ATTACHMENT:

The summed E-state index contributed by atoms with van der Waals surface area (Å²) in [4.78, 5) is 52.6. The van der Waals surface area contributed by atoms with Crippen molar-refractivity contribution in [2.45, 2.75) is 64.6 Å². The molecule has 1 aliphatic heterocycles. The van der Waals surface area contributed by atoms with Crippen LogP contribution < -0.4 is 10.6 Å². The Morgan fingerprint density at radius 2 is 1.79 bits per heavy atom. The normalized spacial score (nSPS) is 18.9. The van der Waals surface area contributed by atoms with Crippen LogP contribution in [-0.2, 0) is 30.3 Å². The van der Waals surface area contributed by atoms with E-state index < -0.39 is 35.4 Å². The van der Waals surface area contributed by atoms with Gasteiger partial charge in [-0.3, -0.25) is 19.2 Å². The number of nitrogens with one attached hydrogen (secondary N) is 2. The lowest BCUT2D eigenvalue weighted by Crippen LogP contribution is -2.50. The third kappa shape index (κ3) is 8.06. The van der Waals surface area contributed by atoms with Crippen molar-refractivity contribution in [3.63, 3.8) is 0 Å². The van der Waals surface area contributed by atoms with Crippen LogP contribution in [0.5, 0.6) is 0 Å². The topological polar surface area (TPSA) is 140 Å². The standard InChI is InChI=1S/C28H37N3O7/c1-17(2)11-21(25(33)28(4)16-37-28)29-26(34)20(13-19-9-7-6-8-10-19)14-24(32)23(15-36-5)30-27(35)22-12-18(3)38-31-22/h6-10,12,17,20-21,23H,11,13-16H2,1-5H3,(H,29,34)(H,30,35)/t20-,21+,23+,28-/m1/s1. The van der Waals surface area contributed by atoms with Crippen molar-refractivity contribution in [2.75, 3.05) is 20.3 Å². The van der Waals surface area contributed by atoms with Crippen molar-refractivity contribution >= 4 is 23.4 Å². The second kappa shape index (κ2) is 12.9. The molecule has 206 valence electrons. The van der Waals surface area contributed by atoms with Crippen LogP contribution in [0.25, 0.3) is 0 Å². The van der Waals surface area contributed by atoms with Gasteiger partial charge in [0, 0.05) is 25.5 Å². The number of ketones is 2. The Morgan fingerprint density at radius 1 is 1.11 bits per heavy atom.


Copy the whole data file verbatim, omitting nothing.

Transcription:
The summed E-state index contributed by atoms with van der Waals surface area (Å²) in [4.78, 5) is 52.6. The van der Waals surface area contributed by atoms with Crippen molar-refractivity contribution in [2.45, 2.75) is 64.6 Å². The molecule has 1 aliphatic heterocycles. The van der Waals surface area contributed by atoms with Crippen LogP contribution < -0.4 is 10.6 Å². The Morgan fingerprint density at radius 2 is 1.79 bits per heavy atom. The normalized spacial score (nSPS) is 18.9. The van der Waals surface area contributed by atoms with Crippen LogP contribution in [-0.2, 0) is 30.3 Å². The van der Waals surface area contributed by atoms with E-state index < -0.39 is 35.4 Å². The van der Waals surface area contributed by atoms with Gasteiger partial charge in [-0.3, -0.25) is 19.2 Å². The number of nitrogens with one attached hydrogen (secondary N) is 2. The lowest BCUT2D eigenvalue weighted by Crippen LogP contribution is -2.50. The third kappa shape index (κ3) is 8.06. The van der Waals surface area contributed by atoms with Crippen molar-refractivity contribution in [3.63, 3.8) is 0 Å². The van der Waals surface area contributed by atoms with Crippen LogP contribution in [0.5, 0.6) is 0 Å². The topological polar surface area (TPSA) is 140 Å². The standard InChI is InChI=1S/C28H37N3O7/c1-17(2)11-21(25(33)28(4)16-37-28)29-26(34)20(13-19-9-7-6-8-10-19)14-24(32)23(15-36-5)30-27(35)22-12-18(3)38-31-22/h6-10,12,17,20-21,23H,11,13-16H2,1-5H3,(H,29,34)(H,30,35)/t20-,21+,23+,28-/m1/s1. The van der Waals surface area contributed by atoms with Crippen molar-refractivity contribution in [2.75, 3.05) is 20.3 Å². The van der Waals surface area contributed by atoms with Crippen molar-refractivity contribution >= 4 is 23.4 Å². The second kappa shape index (κ2) is 12.9. The molecule has 206 valence electrons. The van der Waals surface area contributed by atoms with Crippen LogP contribution in [0.25, 0.3) is 0 Å². The van der Waals surface area contributed by atoms with Gasteiger partial charge in [0, 0.05) is 25.5 Å². The number of ketones is 2. The Morgan fingerprint density at radius 1 is 1.11 bits per heavy atom.